“Wherever we go,” I’d declared to Woody at the start of our Peace Corps application process, “I want a nice beach, friendly bugs, and a good mattress.”
I figured I could make friends for America without having to suffer.
“Friendly bugs” would be the only one of the three I got as houseflies were plentiful. And, oh yes, the occasional mosquito was curiously lethargic.
I gave up on the idea of a nice beach upon learning where Kazakhstan is.
With Russia to the north and west, China to the east, and the other “Stans” (as the press continues to refer to the countries of Turkmenistan, Tajikistan, Kyrgyzstan, and Uzbekistan) to the south, Kazakhstan, the ninth largest country in the world, is the world’s largest landlocked country.
As for our mattresses, turns out horsehair, even just four inches of it, works well enough.
While I didn’t get any of the things I’d expected, I did get friendship. I also got acceptance, hospitality, and laughter. Not in that order. In fact in almost the exact opposite order.
Laughter. First I laughed, giggled actually, with my new counterpart, Gulzhahan. I couldn’t remember the last time I had giggled and it felt good.
Whenever my colleagues and I got together, particularly during my second year, I laughed: that deep-down-in-the-belly laugh that hurts if it goes on too long, but that’s OK, it’s worth it because you just don’t want to stop, the laughter feels so good.
Hospitality. I couldn’t enter a home without feeling as though everything came to a halt while I was made to feel welcome. The Kazakh saying, “A guest is a gift from God” is taken seriously. I’ve not felt like a gift from God since my grandmother was alive and I was ten. It was pure grace.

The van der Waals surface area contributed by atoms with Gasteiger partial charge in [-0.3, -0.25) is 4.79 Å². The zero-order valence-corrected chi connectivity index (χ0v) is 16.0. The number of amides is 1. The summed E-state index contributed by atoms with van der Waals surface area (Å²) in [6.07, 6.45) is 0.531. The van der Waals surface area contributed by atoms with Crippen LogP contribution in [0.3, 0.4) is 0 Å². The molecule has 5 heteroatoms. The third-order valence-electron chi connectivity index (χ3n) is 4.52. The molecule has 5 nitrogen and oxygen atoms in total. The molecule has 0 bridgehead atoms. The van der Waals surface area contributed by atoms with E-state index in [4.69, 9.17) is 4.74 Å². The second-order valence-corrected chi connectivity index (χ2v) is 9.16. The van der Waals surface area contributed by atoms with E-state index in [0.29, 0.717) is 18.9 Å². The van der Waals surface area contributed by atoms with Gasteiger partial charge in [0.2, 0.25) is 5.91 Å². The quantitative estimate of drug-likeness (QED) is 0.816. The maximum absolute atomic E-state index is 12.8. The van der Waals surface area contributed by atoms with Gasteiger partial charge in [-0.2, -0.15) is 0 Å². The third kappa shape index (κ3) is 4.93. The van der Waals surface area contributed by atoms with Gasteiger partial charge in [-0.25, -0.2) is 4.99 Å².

Acceptance. This was so important. I made amazing cultural faux pas every day.
- I pointed at words on the board (an index finger there is akin to a middle finger here. Need I say more?),
- I sat on my teachers’ desk in front of the classroom (tabletops of any sort, even desks, are considered holy),
- I drank from my water bottle during class time (a sign of impulsivity and lack of discipline in their eyes),
- I refused food when it was offered (the height of insult), and
- oh so many other things I had no clue about those first few months.
Yet, I was never made to feel slighted or embarrassed. I never felt “tolerated,” either. Indeed, I felt accepted and appreciated daily.
The only down side was that I got rather used to it, which made it harder to adjust when I came home.
Friendship. Of course. What else could there be after laughter, hospitality, grace, and acceptance?
My friendships were with women who would have been excluded from my circles here in the US, in my culture, simply because of our differences. Not there. We were of different religions, some of us held different marital status, we had different income levels and education, and we were different ages. Yet we loved each other, cared about each other, and accepted each other as equals. We learned from each other. And, for me, I just liked to hang out with them.
In hindsight, it’s good I never found that beach.
How about you?
What disappointments have you faced that, in hindsight, turned out to be a blessing?
Have the traditional barriers of age or religion or income prevented you from forming friendships?
Wouldn’t you just love to dip your toes in that beach scene? (Thanks again Diana)